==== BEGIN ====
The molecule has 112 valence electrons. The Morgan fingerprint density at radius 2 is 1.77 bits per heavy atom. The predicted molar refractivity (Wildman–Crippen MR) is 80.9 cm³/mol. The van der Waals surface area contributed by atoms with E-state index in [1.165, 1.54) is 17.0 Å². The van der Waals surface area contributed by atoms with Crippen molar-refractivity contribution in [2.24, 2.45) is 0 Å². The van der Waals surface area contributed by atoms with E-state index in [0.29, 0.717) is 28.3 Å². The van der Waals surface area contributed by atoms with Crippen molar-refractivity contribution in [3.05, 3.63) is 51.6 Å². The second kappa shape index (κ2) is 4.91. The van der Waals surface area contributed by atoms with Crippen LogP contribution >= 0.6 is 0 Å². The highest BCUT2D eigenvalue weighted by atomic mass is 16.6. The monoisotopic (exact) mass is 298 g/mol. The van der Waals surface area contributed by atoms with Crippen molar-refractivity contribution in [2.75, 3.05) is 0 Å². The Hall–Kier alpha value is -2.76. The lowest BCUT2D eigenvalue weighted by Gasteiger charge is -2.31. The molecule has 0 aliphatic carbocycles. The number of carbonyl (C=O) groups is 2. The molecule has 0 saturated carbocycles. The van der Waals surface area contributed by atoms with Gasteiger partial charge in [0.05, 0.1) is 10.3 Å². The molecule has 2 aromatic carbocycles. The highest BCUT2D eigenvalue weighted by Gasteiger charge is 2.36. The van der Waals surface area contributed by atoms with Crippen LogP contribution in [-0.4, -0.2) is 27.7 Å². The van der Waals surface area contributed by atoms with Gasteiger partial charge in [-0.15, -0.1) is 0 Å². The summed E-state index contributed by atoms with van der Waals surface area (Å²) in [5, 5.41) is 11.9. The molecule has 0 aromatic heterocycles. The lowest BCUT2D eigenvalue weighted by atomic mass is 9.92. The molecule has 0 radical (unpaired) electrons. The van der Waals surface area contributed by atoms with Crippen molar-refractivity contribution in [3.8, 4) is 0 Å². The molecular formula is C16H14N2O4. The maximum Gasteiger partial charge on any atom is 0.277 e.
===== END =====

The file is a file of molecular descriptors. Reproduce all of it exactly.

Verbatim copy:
The molecule has 112 valence electrons. The Morgan fingerprint density at radius 2 is 1.77 bits per heavy atom. The predicted molar refractivity (Wildman–Crippen MR) is 80.9 cm³/mol. The van der Waals surface area contributed by atoms with E-state index in [1.165, 1.54) is 17.0 Å². The van der Waals surface area contributed by atoms with Crippen molar-refractivity contribution in [2.24, 2.45) is 0 Å². The van der Waals surface area contributed by atoms with E-state index in [0.29, 0.717) is 28.3 Å². The van der Waals surface area contributed by atoms with Crippen molar-refractivity contribution in [3.05, 3.63) is 51.6 Å². The second kappa shape index (κ2) is 4.91. The van der Waals surface area contributed by atoms with Crippen LogP contribution >= 0.6 is 0 Å². The highest BCUT2D eigenvalue weighted by atomic mass is 16.6. The monoisotopic (exact) mass is 298 g/mol. The van der Waals surface area contributed by atoms with Crippen molar-refractivity contribution in [2.75, 3.05) is 0 Å². The Hall–Kier alpha value is -2.76. The lowest BCUT2D eigenvalue weighted by Gasteiger charge is -2.31. The molecule has 0 aliphatic carbocycles. The number of carbonyl (C=O) groups is 2. The molecule has 0 saturated carbocycles. The van der Waals surface area contributed by atoms with Gasteiger partial charge in [0.05, 0.1) is 10.3 Å². The molecule has 2 aromatic carbocycles. The highest BCUT2D eigenvalue weighted by Gasteiger charge is 2.36. The van der Waals surface area contributed by atoms with Crippen LogP contribution in [-0.4, -0.2) is 27.7 Å². The van der Waals surface area contributed by atoms with Gasteiger partial charge in [-0.15, -0.1) is 0 Å². The summed E-state index contributed by atoms with van der Waals surface area (Å²) in [5, 5.41) is 11.9. The molecule has 0 aromatic heterocycles. The lowest BCUT2D eigenvalue weighted by atomic mass is 9.92. The molecule has 0 radical (unpaired) electrons. The van der Waals surface area contributed by atoms with Crippen molar-refractivity contribution in [3.8, 4) is 0 Å². The molecular formula is C16H14N2O4. The maximum Gasteiger partial charge on any atom is 0.277 e.